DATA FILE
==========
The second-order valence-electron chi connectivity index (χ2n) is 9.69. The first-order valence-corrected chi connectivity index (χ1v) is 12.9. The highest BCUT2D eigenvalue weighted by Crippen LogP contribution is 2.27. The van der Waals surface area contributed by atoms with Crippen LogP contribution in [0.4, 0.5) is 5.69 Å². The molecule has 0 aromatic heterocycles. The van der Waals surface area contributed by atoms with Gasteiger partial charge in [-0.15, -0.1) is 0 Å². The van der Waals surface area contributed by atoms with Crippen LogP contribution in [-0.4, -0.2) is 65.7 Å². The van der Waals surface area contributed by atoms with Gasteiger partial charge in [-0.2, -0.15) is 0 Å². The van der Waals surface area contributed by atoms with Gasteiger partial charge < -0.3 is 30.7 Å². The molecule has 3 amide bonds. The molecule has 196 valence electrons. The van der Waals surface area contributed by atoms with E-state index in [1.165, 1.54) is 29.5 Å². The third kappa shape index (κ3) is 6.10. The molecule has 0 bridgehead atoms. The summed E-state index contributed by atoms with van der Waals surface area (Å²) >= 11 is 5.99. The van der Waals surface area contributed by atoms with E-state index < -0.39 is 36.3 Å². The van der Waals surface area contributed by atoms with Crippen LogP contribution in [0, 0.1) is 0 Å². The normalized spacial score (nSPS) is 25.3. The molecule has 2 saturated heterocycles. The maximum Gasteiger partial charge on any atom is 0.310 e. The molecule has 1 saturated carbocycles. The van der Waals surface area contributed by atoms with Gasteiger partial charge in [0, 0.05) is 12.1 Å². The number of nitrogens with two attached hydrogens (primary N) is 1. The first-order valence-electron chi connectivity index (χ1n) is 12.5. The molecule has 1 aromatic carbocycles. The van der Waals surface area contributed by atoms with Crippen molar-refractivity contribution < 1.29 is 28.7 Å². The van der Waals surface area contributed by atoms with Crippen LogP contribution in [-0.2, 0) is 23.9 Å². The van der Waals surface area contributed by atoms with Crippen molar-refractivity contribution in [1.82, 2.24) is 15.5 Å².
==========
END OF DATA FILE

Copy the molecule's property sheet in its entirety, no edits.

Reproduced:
The second-order valence-electron chi connectivity index (χ2n) is 9.69. The first-order valence-corrected chi connectivity index (χ1v) is 12.9. The highest BCUT2D eigenvalue weighted by Crippen LogP contribution is 2.27. The van der Waals surface area contributed by atoms with Crippen LogP contribution in [0.4, 0.5) is 5.69 Å². The molecule has 0 aromatic heterocycles. The van der Waals surface area contributed by atoms with Gasteiger partial charge in [-0.15, -0.1) is 0 Å². The van der Waals surface area contributed by atoms with Crippen LogP contribution in [-0.4, -0.2) is 65.7 Å². The van der Waals surface area contributed by atoms with Gasteiger partial charge in [-0.2, -0.15) is 0 Å². The van der Waals surface area contributed by atoms with Gasteiger partial charge < -0.3 is 30.7 Å². The molecule has 3 amide bonds. The molecule has 196 valence electrons. The van der Waals surface area contributed by atoms with E-state index in [1.165, 1.54) is 29.5 Å². The third kappa shape index (κ3) is 6.10. The molecule has 0 bridgehead atoms. The summed E-state index contributed by atoms with van der Waals surface area (Å²) >= 11 is 5.99. The van der Waals surface area contributed by atoms with E-state index < -0.39 is 36.3 Å². The van der Waals surface area contributed by atoms with Crippen LogP contribution in [0, 0.1) is 0 Å². The normalized spacial score (nSPS) is 25.3. The molecule has 2 saturated heterocycles. The maximum Gasteiger partial charge on any atom is 0.310 e. The molecule has 1 saturated carbocycles. The van der Waals surface area contributed by atoms with Gasteiger partial charge in [0, 0.05) is 12.1 Å². The number of nitrogens with two attached hydrogens (primary N) is 1. The first-order valence-electron chi connectivity index (χ1n) is 12.5. The molecule has 1 aromatic carbocycles. The van der Waals surface area contributed by atoms with Crippen molar-refractivity contribution < 1.29 is 28.7 Å². The van der Waals surface area contributed by atoms with Crippen LogP contribution in [-0.2, 0) is 23.9 Å². The van der Waals surface area contributed by atoms with Crippen molar-refractivity contribution in [1.82, 2.24) is 15.5 Å².